If you go to the Tandem diabetes website, you can download the new t:slim X2 “User guide (with Control-IQ Technology)”. Having some free time today, I’ve been going over the details.
I think this will be the information most relevant to people, hopefully you can zoom the images:
Things I find interesting:
I know a lot of people are worried about the 180 upper limit, but the pump is not designed to keep you there, it only delivers automatic boluses if you are predicted to exceed 180 in the next 30 minutes. You can still set your target blood sugar under personal pump profiles to a lower setting, though I imagine this only matters in the manual bolus calculator.
The normal working target is 112-160. Some may find this too high still. Personally, I think I’d be happy to float in the middle of that if I never exceeded 160, but I haven’t been able to yet eliminate those high numbers on my own.
There is a sleep setting, which can be started manually and/or pre-programmed with a lower/narrower target range of 112-120. Supposedly this is because there are fewer outside variables when you’re sleeping. However, no automatic correction boluses are delivered in this mode. (No sleep walking/eating!). Perhaps those with lower target ranges could live in this mode if they’re not worried about post-prandial spikes?
There is an activity mode with a higher target range of 140-160. Scheduled sleep mode will not engage when your in activity mode, and will have to be manually started.
It is different than Basal-IQ in that it can vary your basal up or down, and not just suspend it. It can also automatically bolus up to 60% of your max bolus, which is determined by a multitude of settings as well your pump history. Extended boluses will resume when insulin resumes (basal-iq currently cancels them, and many have taken to using high temporary basals instead of extended boluses). Conversely, you can no longer set a temporary basal rate if Control-IQ is engaged. You have to disable Control-IQ if you really want a temp rate.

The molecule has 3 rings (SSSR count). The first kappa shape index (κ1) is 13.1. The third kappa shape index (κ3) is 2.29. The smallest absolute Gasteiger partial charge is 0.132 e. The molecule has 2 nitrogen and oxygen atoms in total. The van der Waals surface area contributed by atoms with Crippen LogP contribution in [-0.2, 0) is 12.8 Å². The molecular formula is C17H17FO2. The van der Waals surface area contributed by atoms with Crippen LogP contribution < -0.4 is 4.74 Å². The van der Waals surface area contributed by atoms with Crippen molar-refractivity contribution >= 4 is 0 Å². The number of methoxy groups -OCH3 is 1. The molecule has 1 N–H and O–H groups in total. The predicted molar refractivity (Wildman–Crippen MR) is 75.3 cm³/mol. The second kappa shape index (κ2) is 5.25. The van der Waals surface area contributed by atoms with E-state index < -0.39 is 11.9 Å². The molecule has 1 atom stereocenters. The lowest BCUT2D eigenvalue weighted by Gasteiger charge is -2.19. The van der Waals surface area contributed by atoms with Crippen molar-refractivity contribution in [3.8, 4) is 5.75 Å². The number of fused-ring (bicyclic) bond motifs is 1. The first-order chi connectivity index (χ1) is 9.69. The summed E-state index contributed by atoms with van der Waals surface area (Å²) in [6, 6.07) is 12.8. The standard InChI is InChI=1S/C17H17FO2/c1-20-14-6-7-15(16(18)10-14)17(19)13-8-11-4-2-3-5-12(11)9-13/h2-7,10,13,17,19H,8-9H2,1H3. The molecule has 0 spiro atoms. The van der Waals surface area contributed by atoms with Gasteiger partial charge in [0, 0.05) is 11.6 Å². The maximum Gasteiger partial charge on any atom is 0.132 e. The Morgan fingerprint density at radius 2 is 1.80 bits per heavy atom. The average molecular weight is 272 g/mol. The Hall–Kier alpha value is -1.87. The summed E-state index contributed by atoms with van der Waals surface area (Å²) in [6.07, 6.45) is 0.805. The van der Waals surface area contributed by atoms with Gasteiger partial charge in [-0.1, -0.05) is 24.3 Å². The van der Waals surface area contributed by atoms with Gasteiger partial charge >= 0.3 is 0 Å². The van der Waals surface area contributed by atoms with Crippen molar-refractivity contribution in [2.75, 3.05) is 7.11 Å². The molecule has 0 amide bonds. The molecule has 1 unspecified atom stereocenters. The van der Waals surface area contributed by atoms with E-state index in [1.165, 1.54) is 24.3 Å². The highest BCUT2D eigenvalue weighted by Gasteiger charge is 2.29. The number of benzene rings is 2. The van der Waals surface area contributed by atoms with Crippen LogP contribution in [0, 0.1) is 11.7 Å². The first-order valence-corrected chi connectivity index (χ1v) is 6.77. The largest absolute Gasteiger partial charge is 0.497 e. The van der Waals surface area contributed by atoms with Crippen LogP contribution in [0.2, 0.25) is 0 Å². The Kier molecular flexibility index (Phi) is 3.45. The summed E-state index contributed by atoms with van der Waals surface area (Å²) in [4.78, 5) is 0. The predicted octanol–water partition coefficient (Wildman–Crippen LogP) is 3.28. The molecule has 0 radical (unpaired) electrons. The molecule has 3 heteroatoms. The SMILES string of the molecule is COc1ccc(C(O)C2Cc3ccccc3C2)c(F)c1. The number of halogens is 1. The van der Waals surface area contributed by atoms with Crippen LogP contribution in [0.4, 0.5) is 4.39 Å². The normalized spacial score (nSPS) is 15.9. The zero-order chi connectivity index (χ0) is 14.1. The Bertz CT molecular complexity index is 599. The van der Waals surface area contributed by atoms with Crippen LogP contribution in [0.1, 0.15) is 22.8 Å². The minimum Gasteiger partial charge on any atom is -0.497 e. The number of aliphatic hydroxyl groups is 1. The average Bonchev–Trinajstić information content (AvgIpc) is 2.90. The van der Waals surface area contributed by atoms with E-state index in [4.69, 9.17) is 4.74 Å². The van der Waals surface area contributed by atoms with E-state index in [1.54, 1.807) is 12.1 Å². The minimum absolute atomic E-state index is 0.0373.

The two things I find most odd is that it requires you to enter your weight and total daily insulin dose during configuration. These are used to calculate the safety variables, so I understand the necessity, but I feel like it’s a FDA-forced redundancy based on outdated diabetes theory to be basing anything off that information. I’m not even sure what to use as my total daily dose, given that can vary by 100 units depending on body chemistry and food choices any given day. Do the current loop algorythyms ask for this?
I don’t think the active population on this forum is representative of the greater diabetes population. I can fully see how this system would be disappointing to those who are already achieving great control. I know I’ve felt “diabetes shamed” by the <6ers here in the past because I’ve personally always struggled for control. I wish you could customize the target ranges, but I just don’t see the FDA allowing that right now. Definitely not in it’s first iteration. I’ve been able to float between 80-100 with just Basal-IQ, but still spike after meals. I’ve only been on basal-iq for about a month, though, and am still learning.
Maybe I could achieve better on my own. Overall, I think it’ll be a world of improvement to those who are struggling, though. I still haven’t decided if I want to install yet. I think I want to wait and see some dexcom data from others before I do, it wait until it’s backwards compatible back to Basal-IQ